The letter is the very model of courtesy, expressing warm thanks for the British journalist’s “kind invitation” and speaking enthusiastically about the “truly cordial relationship” between the British and the German peoples. It is also from Adolf Hitler and yesterday was sold at auction at Bonhams for the knockdown price of £8,000.
“It was the most incredible bargain,” said the American buyer, Kenneth Rendell, owner of a Second World War museum in Massachusetts. He would, he said, have paid up to £50,000.
The letter, dated September 30, 1931, was Hitler’s response to an invitation from Sefton Delmer — one of the famous journalists of his generation, and the Daily Express’s man in Berlin — to write an article about the economic crisis facing Britain.
Although Hitler declined, the typewritten letter is revealing about the warmth of Hitler’s feelings towards the British. Writing of his hopes that a new accord would arise between Britain and Germany to replace the settlement made after the First World War, Hitler said: “I hope … that out of this crisis a new readiness will grow up in Britain to submit the last twelve years to a reappraisal. I should be happy if, as a result of this, the unhappy war-psychosis could be overcome on such a scale as to permit the realisation of the truly cordial relationship between the British and the German peoples so eagerly desired by myself and my movement.”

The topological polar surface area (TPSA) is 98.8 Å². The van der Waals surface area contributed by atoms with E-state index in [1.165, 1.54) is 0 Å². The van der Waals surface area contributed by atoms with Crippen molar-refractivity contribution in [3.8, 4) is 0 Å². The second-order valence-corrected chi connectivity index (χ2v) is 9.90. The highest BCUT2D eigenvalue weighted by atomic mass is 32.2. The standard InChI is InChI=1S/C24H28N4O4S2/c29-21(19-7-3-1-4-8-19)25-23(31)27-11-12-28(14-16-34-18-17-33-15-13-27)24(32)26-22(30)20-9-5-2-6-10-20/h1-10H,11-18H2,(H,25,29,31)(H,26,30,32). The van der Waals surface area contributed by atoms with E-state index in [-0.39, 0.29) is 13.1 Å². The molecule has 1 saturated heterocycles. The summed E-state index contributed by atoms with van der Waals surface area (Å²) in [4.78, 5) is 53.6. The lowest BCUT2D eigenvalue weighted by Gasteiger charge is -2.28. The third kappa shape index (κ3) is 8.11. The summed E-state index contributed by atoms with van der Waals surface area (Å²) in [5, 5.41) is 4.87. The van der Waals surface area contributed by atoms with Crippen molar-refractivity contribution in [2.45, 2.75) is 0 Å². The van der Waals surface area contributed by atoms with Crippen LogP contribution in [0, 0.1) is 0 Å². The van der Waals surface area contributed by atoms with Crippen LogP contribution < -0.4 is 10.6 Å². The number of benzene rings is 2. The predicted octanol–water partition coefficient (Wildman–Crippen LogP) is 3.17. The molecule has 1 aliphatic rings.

He went on to say that, “greatly honoured as I am by your kind invitation”, he would not write the proposed article because his views would be seen as a criticism and “part of the British public might consider it presumptuous of me”.
Recalling in his memoirs his attempt to persuade the Nazi leader to write for the Express, Delmer wrote: “What kind of fee do you think brash young reporter Delmer offered Hitler? Ten guineas! Hitler declined with an elaborately courteous letter.”
Delmer, bilingual and partly brought up in Germany, was already on such good terms with the Nazis by 1931 that the Foreign Office suspected him of being a German agent. He was the first British reporter to interview Hitler and travelled with him on his plane during the 1932 election campaign.
His most famous scoop came in 1933 when he walked through the burning Reichstag at Hitler’s side. He had actually been beaten to the fire by the Times correspondent, but managed to time his arrival so that he was able to tag along with Hitler’s party. In his book, Trail Sinister, Delmer described how Hitler lost no time in exploiting the fire for his own political ends. “In the next corridor Hitler fell back a bit and joined me. He was moved to prophesy: ‘God grant,’ he said, ‘that this be the work of the Communists. You are now witnessing the beginning of a great new epoch in German history, Herr Delmer. This fire is the beginning.’ Just then he tripped over a hosepipe.”
Mr Rendell said: “This letter shows that Hitler thinks that Britain and Germany should really work together. This is what leads to his hesitancy at Dunkirk, because he always thought Britain would make a deal.”